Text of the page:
I don’t know the answer to this question.
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Must We Really Know What Merkel is Having for Dinner?

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There’s been so much dramatic news these days – from Greece’s miseries to Iran, China from blowhard Donald Trump – that the shocking story of how America’s National Security Agency has been spying on German and French leadership has gone almost unnoticed.

Last year, it was revealed that the NSA had intercepted Chancellor Angela Merkel’s cell phone. She is supposed to be one of Washington’s most important allies and the key power in Europe. There was quiet outrage in always subservient Germany, but no serious punitive action.

Brazil’s president, Dilma Rousseff, was also bugged by American intelligence. Her predecessor, Luiz Lula Da Silva, was also apparently bugged.

This year, came revelations that NSA and perhaps CIA had tapped the phones of France’s President, Francois Hollande and his two predecessors, Nicholas Sarkozy and Jacques Chirac. Hollande ate humble pie and could only summon some faint peeps of protest to Washington.
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Destroying Syria to Make it Safe for American Values

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“The Turks have passed by here; all is in ruins and mourning. “


So wrote France’s great writer, Victor Hugo, of the horrors he had witnessed during the Balkan liberation wars of the 1880’s. If Hugo were alive today, he might well have used the same haunting lines to describe the smoking wreckage of the Mideast. Except this time it was the United States, France, and Britain who wrought havoc in the Arab world, assisted by modern Turkey. 

The UN’s refugee czar, Antonio Guterres, just asserted that there are now 4,013,000 Syrian refugees outside their homeland, and another 7.6 million as internal refugees from the war raging there since 2011.

That total’s some 11.6 million refugees – a staggering 50 percent of Syria’s population. Over a quarter million are refugees in Europe; the rest spread across the Mideast with the largest numbers in Lebanon and Jordan. 
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The Real Victor of World War II in Europe

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It was churlish for western leaders to boycott this week’s Victory Parade in Moscow that commemorated the Soviet Union’s defeat of Nazi Germany 70 years ago.

Historic events are facts that should not be manipulated according to the latest political fashions. Being angry at Moscow for mucking about in Ukraine does not in any way lessen the glory, admiration and thanks owed to the Russian people for their heroism during World War II.

Americans and Canadians like to believe they won the war in Europe and give insufficient recognition to the decisive Soviet role. Most Europeans would rather not think about the matter. By contrast, Russians know that it was their soldiers who really won the war. They remain angry that their military achievements are ignored by American triumphalists and myth-makers.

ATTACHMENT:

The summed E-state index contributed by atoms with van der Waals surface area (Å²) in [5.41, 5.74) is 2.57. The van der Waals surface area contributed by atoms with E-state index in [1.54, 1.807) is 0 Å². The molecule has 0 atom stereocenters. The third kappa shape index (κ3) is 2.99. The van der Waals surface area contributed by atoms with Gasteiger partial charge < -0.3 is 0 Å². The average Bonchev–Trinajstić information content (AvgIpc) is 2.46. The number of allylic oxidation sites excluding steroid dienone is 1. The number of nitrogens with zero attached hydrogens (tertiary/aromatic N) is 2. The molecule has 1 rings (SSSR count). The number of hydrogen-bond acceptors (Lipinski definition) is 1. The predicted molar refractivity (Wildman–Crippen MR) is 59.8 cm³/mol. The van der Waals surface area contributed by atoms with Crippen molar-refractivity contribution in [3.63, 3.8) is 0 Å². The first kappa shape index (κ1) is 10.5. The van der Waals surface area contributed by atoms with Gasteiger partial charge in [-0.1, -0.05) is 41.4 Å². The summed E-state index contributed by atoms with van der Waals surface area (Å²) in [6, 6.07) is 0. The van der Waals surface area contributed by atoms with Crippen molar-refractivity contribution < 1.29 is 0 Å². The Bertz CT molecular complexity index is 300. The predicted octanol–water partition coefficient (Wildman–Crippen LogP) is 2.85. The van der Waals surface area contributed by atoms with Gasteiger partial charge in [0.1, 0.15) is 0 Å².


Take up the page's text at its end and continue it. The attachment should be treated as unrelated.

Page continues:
Not only did Stalin’s Soviet Union play the key role in crushing Nazi Germany, its huge sacrifices saved the lives of countless American, British and Canadian soldiers. Were it not for the USSR’s victory, Nazi Germany might be alive and well today.
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The Ghosts of Vietnam Should Haunt Us – But Don’t

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It was 1967. The war in Vietnam was raging. 


I was 24 years old, just out of graduate school in New York City. Cambridge University had accepted me to do a doctorate history. 

But no. In a burst of youthful patriotism, I concluded it was every citizen’s duty to join the armed forces in wartime. So I enlisted as an infantry officer candidate in the US Army and was packed off to basic training.

Life can only be understood in retrospect. With the wisdom of hindsight, most people consider the 20-year long Vietnam War a terrible mistake, even a crime. But at the time, US military involvement in Indochina appeared to make sense.  It certainly did to me. I was proud to wear my nation’s uniform. 
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Putin Heads Off a US-Russia War

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Has Russia’s Vladimir Putin pulled Barack Obama’s chestnuts out of the fire for a second time?

Will the shaky cease-fire in Ukraine that began this weekend hold up and end a conflict that was threatening a nuclear war between the United States and Russia?

The answer to the first question is yes. Remember back in 2013 when the Obama White House was threatening to attack Syria over allegations it was using poison gas?

As it turned out, the UN found it was the US-backed Syrian rebels who were likely to have used chemical weapons rather than the Damascus regime.

Noble Peace Prize Winner Obama and his lady strategists almost got the US into a war in Syria that could have led to direct clashes with Russia, which was backing the Damascus government.

Along came that unlikely man of peace, Russia’s Vlad Putin, who charted a diplomatic course out of the Syria mess for the bumbling White House which had talked itself into corner.